The deadly neo-Nazi rally that shook Charlottesville, Va., over the weekend spurred several members of New Jersey’s congressional delegation to announce or support legislative plans to counteract the recent spurt of white nationalism in the United States.
U.S. Sen. Cory Booker announced Wednesday that he plans to introduce legislation to remove all confederate statues from the U.S. Capitol building.
Last weekend’s white nationalist protest was a response to Charlottesville’s decision to remove a statue of the confederate general Robert E. Lee and rename “Lee Park” as “Emancipation Park.”
A group of right-wing activists including self-identified KKK members and neo-Nazis organized a “Unite the Right” rally to condemn the city’s move, and they clashed for days with another group of counter-protesters.
The Charlottesville violence left one dead and 19 injured after a white nationalist rammed his car through a group of counter-protesters. President Trump ignited a firestorm of controversy this week by arguing that some of those marching with the neo-Nazis were good people there for principled reasons, and on Thursday he posted a series of tweets arguing against removing confederate statues because it would be “sad to see the history and culture of our great country being ripped apart with the removal of our beautiful statues and monuments.”
The Capitol’s statuary hall “should be a place of honor for patriots — those who have served, sacrificed, or made tremendous contributions to our nation,” Booker said in a Facebook post.
“Individuals who were treasonous to the United States, who took up arms against their own country, and inflicted catastrophic death and suffering among U.S. citizens, are not patriots and should not be afforded such a rare honor in this sacred space,” he wrote of the confederates.
“These statues must be moved not just because of who they were in the past, but because of who we are now as a nation and who we must be to ensure an even better and brighter future.”
Rep. Leonard Lance (R-7) in a Thursday interview on 101.5 FM with Bill Spadea said that he supports a new version of the Voting Rights Act, a landmark 1965 law written to prevent racial discrimination at the polls.
A divided U.S. Supreme Court invalidated key sections of that law in the 2013 case Shelby County v. Holder, with the majority reasoning that the Justice Department could no longer review and potentially block changes to the voting procedures in several Southern states and some districts in New York City with a history of discrimination because the statistics and data on which the Voting Rights Act was premised were no longer up to date four decades later.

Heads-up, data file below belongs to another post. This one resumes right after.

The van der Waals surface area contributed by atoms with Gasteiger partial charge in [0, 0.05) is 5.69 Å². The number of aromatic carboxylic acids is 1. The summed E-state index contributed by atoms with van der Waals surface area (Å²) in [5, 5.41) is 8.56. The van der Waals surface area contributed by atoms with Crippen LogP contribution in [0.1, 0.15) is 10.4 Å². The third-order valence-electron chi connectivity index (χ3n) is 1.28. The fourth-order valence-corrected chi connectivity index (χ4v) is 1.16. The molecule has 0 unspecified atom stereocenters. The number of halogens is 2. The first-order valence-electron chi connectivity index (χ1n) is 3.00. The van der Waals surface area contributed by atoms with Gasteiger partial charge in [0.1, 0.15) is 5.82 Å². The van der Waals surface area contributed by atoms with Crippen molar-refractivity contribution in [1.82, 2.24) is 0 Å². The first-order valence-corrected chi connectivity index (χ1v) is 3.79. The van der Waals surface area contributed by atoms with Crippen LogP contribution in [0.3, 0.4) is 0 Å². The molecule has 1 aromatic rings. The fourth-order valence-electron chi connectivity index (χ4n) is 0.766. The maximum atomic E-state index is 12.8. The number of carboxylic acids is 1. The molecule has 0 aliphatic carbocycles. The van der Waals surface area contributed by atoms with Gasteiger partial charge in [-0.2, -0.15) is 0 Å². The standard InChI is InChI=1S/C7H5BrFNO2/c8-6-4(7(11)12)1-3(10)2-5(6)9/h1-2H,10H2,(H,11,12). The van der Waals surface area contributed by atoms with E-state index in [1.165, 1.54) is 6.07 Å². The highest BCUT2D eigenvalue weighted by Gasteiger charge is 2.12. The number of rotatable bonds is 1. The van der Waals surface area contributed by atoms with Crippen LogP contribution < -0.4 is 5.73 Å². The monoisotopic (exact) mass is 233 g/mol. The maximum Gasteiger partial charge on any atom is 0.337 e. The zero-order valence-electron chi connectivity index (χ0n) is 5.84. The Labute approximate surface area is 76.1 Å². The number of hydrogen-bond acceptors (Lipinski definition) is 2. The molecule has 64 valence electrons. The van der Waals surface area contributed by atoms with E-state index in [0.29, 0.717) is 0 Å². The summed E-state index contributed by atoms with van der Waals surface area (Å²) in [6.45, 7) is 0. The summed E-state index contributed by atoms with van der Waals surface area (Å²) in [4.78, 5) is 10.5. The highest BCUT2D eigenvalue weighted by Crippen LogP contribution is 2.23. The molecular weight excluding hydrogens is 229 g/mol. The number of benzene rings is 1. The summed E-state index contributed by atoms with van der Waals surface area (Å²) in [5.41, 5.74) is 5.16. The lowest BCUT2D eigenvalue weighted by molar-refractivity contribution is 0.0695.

Chief Justice John Roberts said in that opinion that Congress was free to update the law, but there has been no movement on that issue since the court’s ruling.
“We are going to have to work very hard in September,” Lance said. “What I do support is a new Voting Rights Act.”
Lance said he supports a version of the Voting Rights Act introduced by Reps. Jim Sensenbrenner (R-Wis.) and John Conyers Jr. (D-Mich.) in July.
Sensenbrenner’s proposal “would make all states and jurisdictions eligible for coverage formula based on voting violations in the last 15 years,” according to a July press release, and supporters say it would create more transparency in the event of any changes to polling times, dates, locations and protocols.
“Every American — no matter the color of their skin — needs to know that we understand their right to vote is sacred,” Sensenbrenner said when the legislation was introduced.
Rep. Bonnie Watson Coleman (D-12) on Wednesday announced that she had joined with Reps. Jerrold Nadler (D-N.Y.) and Pramila Jayapal (D-Wash.) to introduce a resolution censuring Trump for his Aug. 15 comments in which he blamed “both sides” for the violence in Charlottesville. They plan to introduce the resolution on Friday during a pro forma session of the House.
According to the text of the resolution, the aim is to “censure and condemn President Donald Trump for his inadequate response to the violence in Charlottesville.” The lawmakers also claimed that Trump failed to “specifically name and condemn” the white supremacist groups responsible for actions of domestic terrorism and for reasserting that both sides were to blame.